ILL: When I was in El Salvador in November, I sponsored a child through Compassion, and got to visit Marvin. I’ve sponsored children for almost 30 years, and this was the first time I’ve ever met one of my sponsored kids. Marvin and his sister Marcela (whom my son Michael sponsored) live with their parents in a tin shack with dirt floors, and no electricity or running water. Their father, Jose, works hard all week to earn $40-50 a month—for a family of four. I can’t tell you how impactful this was—I pray often for Marvin and Marcela and Jose and Juana.

By the way, our partner church in El Salvador, Iglesia Elim in the town of Armenia, is doing amazing work with these kids. Compassion works through this local church, which cares for over 300 poor children and their families. We just sent them almost $18,000 to complete the wall around the project and add another classroom—it’s part of that $240,000. They will start building next month. Many of these kids are sponsored by our church, and there are 36 kids that still need sponsors. I can tell you that Pastor Frank and Paty and the crew at Iglesia Elim are amazing—I’ve been there and seen the work and it made me want to sponsor another kid (we now sponsor six, counting Marvin)! They also have a Child Survival program that is serving 52 young moms, from age 13 on up, teaching them how to care for their babies. Imagine having a baby when you’re 13 or 14 or 15, and you have no idea how to care for that baby or love that baby. Many of the babies die from simple lack of care. This program is changing that and saving lives. You can become a sponsor of the Child Survival Program for $20 a month.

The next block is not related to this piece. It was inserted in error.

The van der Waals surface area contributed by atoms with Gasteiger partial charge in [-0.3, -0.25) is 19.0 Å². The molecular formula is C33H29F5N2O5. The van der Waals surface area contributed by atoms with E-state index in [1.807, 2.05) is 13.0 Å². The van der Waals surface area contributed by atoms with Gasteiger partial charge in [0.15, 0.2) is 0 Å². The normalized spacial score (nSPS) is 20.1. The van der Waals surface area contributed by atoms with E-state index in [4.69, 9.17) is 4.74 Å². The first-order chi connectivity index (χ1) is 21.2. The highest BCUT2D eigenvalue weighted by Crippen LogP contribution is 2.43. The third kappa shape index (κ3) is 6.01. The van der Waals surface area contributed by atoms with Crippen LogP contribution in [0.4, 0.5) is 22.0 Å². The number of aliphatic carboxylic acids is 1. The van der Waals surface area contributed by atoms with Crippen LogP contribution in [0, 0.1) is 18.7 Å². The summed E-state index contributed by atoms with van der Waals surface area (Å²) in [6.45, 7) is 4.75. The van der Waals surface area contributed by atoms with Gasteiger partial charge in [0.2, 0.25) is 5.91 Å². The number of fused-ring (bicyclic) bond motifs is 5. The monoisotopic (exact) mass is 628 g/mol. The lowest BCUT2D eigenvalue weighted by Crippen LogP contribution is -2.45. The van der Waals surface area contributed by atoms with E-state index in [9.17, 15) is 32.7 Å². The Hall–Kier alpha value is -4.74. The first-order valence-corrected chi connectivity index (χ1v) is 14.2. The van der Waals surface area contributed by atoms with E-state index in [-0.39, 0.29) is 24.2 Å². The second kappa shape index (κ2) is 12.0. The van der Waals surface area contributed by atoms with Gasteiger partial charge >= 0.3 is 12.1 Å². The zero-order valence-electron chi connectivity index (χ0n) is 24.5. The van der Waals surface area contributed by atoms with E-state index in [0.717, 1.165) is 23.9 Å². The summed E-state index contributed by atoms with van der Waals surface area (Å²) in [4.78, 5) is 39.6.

If you don’t sponsor or if you want to add another child to your sponsorship family, I want to encourage you to visit our sponsorship tables in the Commons:

  • World Vision

  • Compassion

  • Spring of Hope

And for all of you who sponsor kids, please keep sending that check in each month—your kids and their families depend upon your help. A huge thanks to all of you who are sponsoring kids!

A third way to give to the poor is in our special offerings. Each year we give you opportunities to give above and beyond your regular tithe and offering. A month ago you gave about $40,000 to help those made destitute by the tsunami in Japan. You have given hundreds of thousands of dollars for wells in Kenya, for a Habitat for Humanity home, for Tom’s Turkey Drive, and for benevolence for those in need in our community. You are the most generous church I know. When we give you these opportunities, I hope you’ll see them as that: an opportunity, not an obligation. We want to give you opportunities to help the poor; we don’t expect everyone to give to everything; if you can help, great; if not, no one’s upset.